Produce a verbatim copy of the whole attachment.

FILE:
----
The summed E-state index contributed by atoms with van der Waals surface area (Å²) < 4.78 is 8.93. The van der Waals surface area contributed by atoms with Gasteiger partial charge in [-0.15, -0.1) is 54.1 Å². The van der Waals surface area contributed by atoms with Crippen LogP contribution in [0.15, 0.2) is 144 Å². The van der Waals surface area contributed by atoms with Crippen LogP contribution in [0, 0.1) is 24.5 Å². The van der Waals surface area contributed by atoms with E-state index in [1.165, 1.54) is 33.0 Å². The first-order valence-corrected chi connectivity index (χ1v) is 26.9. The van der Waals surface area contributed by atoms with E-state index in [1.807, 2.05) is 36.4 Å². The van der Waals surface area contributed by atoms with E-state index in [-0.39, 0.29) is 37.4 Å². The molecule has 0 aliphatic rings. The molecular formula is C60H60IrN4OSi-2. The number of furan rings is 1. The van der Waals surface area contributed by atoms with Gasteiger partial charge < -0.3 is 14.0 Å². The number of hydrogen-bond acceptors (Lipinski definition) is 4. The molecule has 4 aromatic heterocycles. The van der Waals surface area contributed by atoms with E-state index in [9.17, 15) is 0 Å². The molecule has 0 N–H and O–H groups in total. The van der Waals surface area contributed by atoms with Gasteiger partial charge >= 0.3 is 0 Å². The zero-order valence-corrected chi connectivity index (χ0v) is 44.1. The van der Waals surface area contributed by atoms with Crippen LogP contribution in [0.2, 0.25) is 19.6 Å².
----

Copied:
The summed E-state index contributed by atoms with van der Waals surface area (Å²) < 4.78 is 8.93. The van der Waals surface area contributed by atoms with Gasteiger partial charge in [-0.15, -0.1) is 54.1 Å². The van der Waals surface area contributed by atoms with Crippen LogP contribution in [0.15, 0.2) is 144 Å². The van der Waals surface area contributed by atoms with Crippen LogP contribution in [0, 0.1) is 24.5 Å². The van der Waals surface area contributed by atoms with E-state index in [1.165, 1.54) is 33.0 Å². The first-order valence-corrected chi connectivity index (χ1v) is 26.9. The van der Waals surface area contributed by atoms with E-state index in [1.807, 2.05) is 36.4 Å². The van der Waals surface area contributed by atoms with E-state index in [-0.39, 0.29) is 37.4 Å². The molecule has 0 aliphatic rings. The molecular formula is C60H60IrN4OSi-2. The number of furan rings is 1. The van der Waals surface area contributed by atoms with Gasteiger partial charge < -0.3 is 14.0 Å². The number of hydrogen-bond acceptors (Lipinski definition) is 4. The molecule has 4 aromatic heterocycles. The van der Waals surface area contributed by atoms with E-state index in [9.17, 15) is 0 Å². The molecule has 0 N–H and O–H groups in total. The van der Waals surface area contributed by atoms with Gasteiger partial charge >= 0.3 is 0 Å². The zero-order valence-corrected chi connectivity index (χ0v) is 44.1. The van der Waals surface area contributed by atoms with Crippen LogP contribution in [0.2, 0.25) is 19.6 Å².